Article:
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Museum Press Kit

Facts and Figures

All figures are as of January 2024, unless otherwise noted.

Visitors to the Museum

Since opening in April 1993

  • Total: More than 47 million 

  • Demographics: Currently 24% school children; 12% international; approximately 90% non-Jewish

  • Dignitaries: More than 100 heads of state; more than 3,500 foreign officials from over 132 countries

  • Members: 194,742

Visitors Online

  • Museum Websites: In 2023, 36 million visitors representing 243 countries and territories (59% international visitors)

  • Holocaust Encyclopedia: Available in 20 languages; in 2023, visited by 28.6 million people worldwide

  • Facebook: 1,738,757 followers

  • Twitter: 437,429 followers

  • Instagram: 214,304 followers

  • E-mail Community: 859,543 subscribers

  • YouTube: 105,980 subscribers

  • LinkedIn: 14,408 followers

William Levine Family Institute for Holocaust Education

The Levine Institute is the world’s preeminent institution for promoting quality Holocaust education. As part of our nation’s official memorial to the Holocaust, the Levine Institute’s educational programs reach students, teachers, and the public as well as leaders in the American military, judiciary, law enforcement, and government.

The Teacher Fellowship Program trains leaders in the field of Holocaust education. This national corps of skilled educators promotes quality Holocaust education and programs to ensure that how and why the Holocaust happened is an important component of Holocaust education.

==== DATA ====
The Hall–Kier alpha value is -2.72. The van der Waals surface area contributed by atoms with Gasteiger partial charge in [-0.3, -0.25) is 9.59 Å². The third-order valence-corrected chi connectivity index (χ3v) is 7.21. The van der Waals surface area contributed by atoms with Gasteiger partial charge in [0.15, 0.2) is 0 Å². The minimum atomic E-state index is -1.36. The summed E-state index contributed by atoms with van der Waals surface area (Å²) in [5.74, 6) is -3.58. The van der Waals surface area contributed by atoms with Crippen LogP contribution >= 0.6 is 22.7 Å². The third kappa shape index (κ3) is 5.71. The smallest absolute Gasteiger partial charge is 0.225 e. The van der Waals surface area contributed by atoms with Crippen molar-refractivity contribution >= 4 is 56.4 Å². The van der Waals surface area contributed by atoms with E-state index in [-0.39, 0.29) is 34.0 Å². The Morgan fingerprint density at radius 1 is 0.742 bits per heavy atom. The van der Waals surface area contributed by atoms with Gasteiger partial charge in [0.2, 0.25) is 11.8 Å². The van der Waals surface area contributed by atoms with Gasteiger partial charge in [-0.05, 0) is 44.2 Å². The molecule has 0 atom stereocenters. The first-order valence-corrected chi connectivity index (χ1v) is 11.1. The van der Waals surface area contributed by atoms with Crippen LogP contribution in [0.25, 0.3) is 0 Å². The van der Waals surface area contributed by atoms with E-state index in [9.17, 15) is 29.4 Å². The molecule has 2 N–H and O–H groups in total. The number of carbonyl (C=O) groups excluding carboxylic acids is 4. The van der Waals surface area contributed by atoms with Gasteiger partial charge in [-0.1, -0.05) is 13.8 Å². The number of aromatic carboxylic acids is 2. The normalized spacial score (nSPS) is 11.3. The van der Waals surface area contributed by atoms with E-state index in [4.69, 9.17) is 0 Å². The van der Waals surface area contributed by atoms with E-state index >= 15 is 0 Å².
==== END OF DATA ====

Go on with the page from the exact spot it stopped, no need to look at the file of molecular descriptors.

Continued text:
• More than 461 fellows, representing 49 states, the District of Columbia, and 11 countries, trained since the program began in 1996.

Leadership programs for professionals examine the choices made by individuals and institutions during the Holocaust to give participants insight into their own professional and individual responsibilities today.

More than 264,380 professionals educated through our programming.


  • Approximately 66,100 military professionals, including officers-in-training, active duty US military, and international officers.


  • Approximately 6,200 government professionals at various levels in their careers across agencies.


  • Approximately 26,780 federal and state professionals, including judges, prosecutors, attorneys, and court support staff.

  • Conducted 199 Law, Justice, and the Holocaust programs in 44 states, Canada, and Puerto Rico.

Law Enforcement:

  • Approximately 165,300 federal, state and local law enforcement, including FBI, Secret Service, MPDC, Philadelphia, Montgomery, Prince George’s, NYPD, etc.

  • Conduct 80-100 programs annually, in seven cities across US.

Special Exhibitions in the Museum

  • Americans and the Holocaust

  • Burma’s Path to Genocide

  • American Witnesses

  • Remember the Children: Daniel’s Story

Traveling Exhibitions

More than 350 presentations of nine exhibitions in 210 cities and 49 states, as well as Canada, Croatia, France, Germany, Hungary, Israel, Serbia, Tunisia, Belgium, South Africa, Namibia, and Poland The United Nations has hosted three Museum exhibitions, two at UN headquarters in New York City and one in Paris.

  • Americans and the Holocaust